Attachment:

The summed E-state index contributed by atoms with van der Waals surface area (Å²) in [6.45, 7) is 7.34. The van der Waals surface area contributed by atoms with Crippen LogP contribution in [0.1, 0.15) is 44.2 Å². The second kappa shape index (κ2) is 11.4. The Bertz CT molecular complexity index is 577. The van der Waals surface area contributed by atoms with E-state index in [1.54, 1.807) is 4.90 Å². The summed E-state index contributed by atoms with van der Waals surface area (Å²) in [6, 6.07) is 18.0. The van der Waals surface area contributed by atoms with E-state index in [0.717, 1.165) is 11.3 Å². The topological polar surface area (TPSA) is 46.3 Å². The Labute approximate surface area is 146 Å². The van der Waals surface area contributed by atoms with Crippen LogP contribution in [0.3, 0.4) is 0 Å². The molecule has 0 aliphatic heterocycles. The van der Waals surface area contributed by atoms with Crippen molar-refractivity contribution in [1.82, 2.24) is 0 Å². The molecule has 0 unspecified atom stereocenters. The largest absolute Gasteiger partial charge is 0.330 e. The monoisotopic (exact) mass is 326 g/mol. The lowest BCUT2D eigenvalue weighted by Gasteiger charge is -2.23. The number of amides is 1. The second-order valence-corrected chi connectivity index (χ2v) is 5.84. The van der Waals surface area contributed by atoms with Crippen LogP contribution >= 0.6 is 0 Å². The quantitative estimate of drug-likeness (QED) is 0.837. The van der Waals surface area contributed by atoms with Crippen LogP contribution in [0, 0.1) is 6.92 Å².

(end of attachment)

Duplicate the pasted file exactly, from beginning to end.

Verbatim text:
The summed E-state index contributed by atoms with van der Waals surface area (Å²) in [6.45, 7) is 7.34. The van der Waals surface area contributed by atoms with Crippen LogP contribution in [0.1, 0.15) is 44.2 Å². The second kappa shape index (κ2) is 11.4. The Bertz CT molecular complexity index is 577. The van der Waals surface area contributed by atoms with E-state index in [1.54, 1.807) is 4.90 Å². The summed E-state index contributed by atoms with van der Waals surface area (Å²) in [6, 6.07) is 18.0. The van der Waals surface area contributed by atoms with E-state index in [0.717, 1.165) is 11.3 Å². The topological polar surface area (TPSA) is 46.3 Å². The Labute approximate surface area is 146 Å². The van der Waals surface area contributed by atoms with Crippen LogP contribution in [0.3, 0.4) is 0 Å². The molecule has 0 aliphatic heterocycles. The van der Waals surface area contributed by atoms with Crippen molar-refractivity contribution in [1.82, 2.24) is 0 Å². The molecule has 0 unspecified atom stereocenters. The largest absolute Gasteiger partial charge is 0.330 e. The monoisotopic (exact) mass is 326 g/mol. The lowest BCUT2D eigenvalue weighted by Gasteiger charge is -2.23. The number of amides is 1. The second-order valence-corrected chi connectivity index (χ2v) is 5.84. The van der Waals surface area contributed by atoms with Crippen LogP contribution >= 0.6 is 0 Å². The quantitative estimate of drug-likeness (QED) is 0.837. The van der Waals surface area contributed by atoms with Crippen LogP contribution in [0, 0.1) is 6.92 Å².